5 glorious walks you can do from Looe
Grab your walking boots and get ready to explore Cornwall from Looe. Whether you want to ramble for the day and explore the Cornish coastline or prefer to head in land and take in some of Cornwall’s most beautiful spots here’s our top 5 walks to do whilst you’re staying in Looe.
South West Coast Path, Looe – Polperro
Just over 5 miles the walk hugs the Cornish coastline with stunning views along the way. There are rockpools on the beaches, tales of shipwrecks and smugglers, and the walk ends with a stroll up through the picturesque fishing village of Polperro, where you can stop for an ice cream and enjoy a pub lunch. Cross the bridge from East Looe and head towards the coast where you’ll pick up the South West Coastal path.
‘A little known gem’ of South East Cornwall Kilminorth woods offers a number of sign posted walks through the accident woodland. Following West Looe River up the estuary it’s a great place to stop and watch the river birds. Visit in the autumn to be blown away by the orange and yellow tones that take over the canopy. Located at the far end of the Millpool car park, the paths can get muddy so make sure you’ve got something proper on your feet. It’s close to town but you really could be anywhere.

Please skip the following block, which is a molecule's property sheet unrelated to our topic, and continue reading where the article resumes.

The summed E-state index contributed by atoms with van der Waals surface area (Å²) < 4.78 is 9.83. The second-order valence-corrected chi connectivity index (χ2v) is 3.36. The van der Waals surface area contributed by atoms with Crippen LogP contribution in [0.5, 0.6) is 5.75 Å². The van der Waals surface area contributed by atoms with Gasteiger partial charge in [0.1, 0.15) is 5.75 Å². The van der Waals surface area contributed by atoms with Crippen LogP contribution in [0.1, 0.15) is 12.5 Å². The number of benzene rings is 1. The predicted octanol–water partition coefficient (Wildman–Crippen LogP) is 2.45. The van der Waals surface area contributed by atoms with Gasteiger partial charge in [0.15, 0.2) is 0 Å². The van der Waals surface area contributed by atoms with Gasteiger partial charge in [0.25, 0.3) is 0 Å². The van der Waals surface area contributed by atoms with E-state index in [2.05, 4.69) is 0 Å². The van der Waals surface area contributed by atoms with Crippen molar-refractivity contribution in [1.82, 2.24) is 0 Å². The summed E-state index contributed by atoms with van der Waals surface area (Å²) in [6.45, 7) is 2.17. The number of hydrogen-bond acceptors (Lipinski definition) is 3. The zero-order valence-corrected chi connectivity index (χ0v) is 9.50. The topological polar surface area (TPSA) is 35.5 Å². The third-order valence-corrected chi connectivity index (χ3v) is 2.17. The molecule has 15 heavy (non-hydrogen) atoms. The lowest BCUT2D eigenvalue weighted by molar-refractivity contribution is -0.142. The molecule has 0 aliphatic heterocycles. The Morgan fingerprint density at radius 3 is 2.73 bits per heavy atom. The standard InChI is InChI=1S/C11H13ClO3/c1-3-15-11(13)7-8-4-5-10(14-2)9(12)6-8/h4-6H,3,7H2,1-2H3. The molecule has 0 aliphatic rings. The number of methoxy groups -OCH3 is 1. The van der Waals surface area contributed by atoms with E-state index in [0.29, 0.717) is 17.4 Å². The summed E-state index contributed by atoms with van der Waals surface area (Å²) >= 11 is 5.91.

An island wildlife heaven just off the coast of Looe. The nature reserve can only be visited by official trips and is reached by boat. Walk along the Quayside in East Looe and look for ‘Moonraker’ to book yourself onto the next trip. Once on the island the path is less than one km long. Taking in the entire island it can be comfortably walked in around 30 minutes. If you really want to know the island book a guided walk with Cornwall Wild Life Trust.
You’ll have to use the car to get here but if you fancy exploring Cornwall’s Area of Outstanding Natural Beauty the short 30-minute journey is worth the effort. The circular walk around the iconic landmarks in Minions takes in The Hurlers stone circle, The Cheesewring and the engine houses of the South Phoenix Mine. The highest village in Cornwall, Poldark fans will recognise the dramatic landscape for it’s starring role as the iconic crossroads where Ross first dismounts the carriage on homecoming.
If you prefer to feel the sand between your toes and breath in the fresh sea air whatever the weather, Seaton Beach is the perfect place to blow away the cobwebs. With the tide out you can take a gentle walk along the beach to Downderry or use the promenade if the tide is high. A dog friendly beach all year round it’s a must if you’ve brought your four legged friends to Cornwall too.